0:10 Hi There. I'd like to talk to you about varnishing oil paintings. Varnishing will protect your paintings from dust and pollution and can improve their appearance. You should wait at least 6 months before varnishing the painting, regardless of what medium you've added to your oil paint. You can test whether the painting is ready, by rubbing a cotton bud moistened with Sansodor against a discreet area of the painting. If no colour is transferred, it is safe to varnish the painting.
0:40 Before varnishing, you should gently wipe the paintings surface to remove dust. This microfibre cloth will remove but not create dust. This varnish brush is perfect for the job. I'm using this bowl as it is wider than my brush. I'm applying the varnish smoothly and in one direction until the painting is coated. Now I'm laying off the stroke to ensure an even coating. Apply just one layer of varnish, otherwise the result will be very patchy.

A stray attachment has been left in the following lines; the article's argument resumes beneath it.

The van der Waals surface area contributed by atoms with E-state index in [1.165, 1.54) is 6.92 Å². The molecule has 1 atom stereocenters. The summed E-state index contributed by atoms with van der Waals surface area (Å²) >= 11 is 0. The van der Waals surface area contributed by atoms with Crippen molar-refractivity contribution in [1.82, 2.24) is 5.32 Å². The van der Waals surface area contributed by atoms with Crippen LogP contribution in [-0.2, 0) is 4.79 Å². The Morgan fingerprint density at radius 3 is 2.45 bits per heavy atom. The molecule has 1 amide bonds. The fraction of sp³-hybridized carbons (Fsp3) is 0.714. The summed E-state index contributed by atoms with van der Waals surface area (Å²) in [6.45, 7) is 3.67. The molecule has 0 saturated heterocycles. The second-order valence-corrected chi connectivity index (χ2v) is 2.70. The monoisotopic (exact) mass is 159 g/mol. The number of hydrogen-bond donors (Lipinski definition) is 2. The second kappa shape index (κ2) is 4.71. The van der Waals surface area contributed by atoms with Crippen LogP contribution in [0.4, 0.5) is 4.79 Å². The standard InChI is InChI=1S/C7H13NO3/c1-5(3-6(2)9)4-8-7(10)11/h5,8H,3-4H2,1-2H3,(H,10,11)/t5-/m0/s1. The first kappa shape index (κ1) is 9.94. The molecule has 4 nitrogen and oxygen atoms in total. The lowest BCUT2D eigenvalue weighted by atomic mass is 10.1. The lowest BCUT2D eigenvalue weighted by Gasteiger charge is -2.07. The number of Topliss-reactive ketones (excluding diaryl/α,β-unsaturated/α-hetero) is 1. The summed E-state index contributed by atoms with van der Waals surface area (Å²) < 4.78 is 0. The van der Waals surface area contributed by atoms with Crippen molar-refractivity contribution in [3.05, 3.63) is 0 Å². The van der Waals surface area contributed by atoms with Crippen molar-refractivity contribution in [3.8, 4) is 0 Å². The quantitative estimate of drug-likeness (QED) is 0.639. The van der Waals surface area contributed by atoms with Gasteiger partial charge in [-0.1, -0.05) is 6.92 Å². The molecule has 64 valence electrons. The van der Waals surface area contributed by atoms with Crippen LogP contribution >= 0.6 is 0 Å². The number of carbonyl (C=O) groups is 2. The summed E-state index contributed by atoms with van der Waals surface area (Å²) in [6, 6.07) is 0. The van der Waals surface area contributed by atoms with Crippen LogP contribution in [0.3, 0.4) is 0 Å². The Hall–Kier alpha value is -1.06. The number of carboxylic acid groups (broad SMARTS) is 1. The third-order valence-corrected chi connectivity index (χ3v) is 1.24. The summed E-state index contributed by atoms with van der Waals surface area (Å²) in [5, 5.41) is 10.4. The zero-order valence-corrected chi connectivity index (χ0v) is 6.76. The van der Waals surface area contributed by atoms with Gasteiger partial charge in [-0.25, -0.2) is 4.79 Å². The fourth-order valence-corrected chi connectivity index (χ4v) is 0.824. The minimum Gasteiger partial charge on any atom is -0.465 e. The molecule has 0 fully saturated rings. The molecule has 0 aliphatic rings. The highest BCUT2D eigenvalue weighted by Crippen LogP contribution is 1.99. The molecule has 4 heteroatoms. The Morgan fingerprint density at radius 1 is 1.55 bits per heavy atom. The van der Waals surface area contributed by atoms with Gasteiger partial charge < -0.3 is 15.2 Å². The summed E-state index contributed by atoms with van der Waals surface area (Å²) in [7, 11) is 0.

1:44 Look at the improvement in saturation by using gloss varnish. Satin Varnish has slightly matted the surface on this panel where the use of a resinous medium, such as Liquin, has created a higher gloss than wanted. Matte Varnish has made this surface easier to read, by completely taking away the high-gloss. Make sure that Matte and Satin Varnishes are thoroughly stirred to disperse the matting agent, otherwise you'll end up with a glossy surface. Matte and Satin varnishes tend to take a while to dry down to a matted surface so don't panic.
2:30 So, you can protect and enhance the look of your paintings and choose the level of sheen. If you're not confident about your brushwork there are spray versions available of all the varnishes that I've shown you. I hope this has helped you understand varnishing.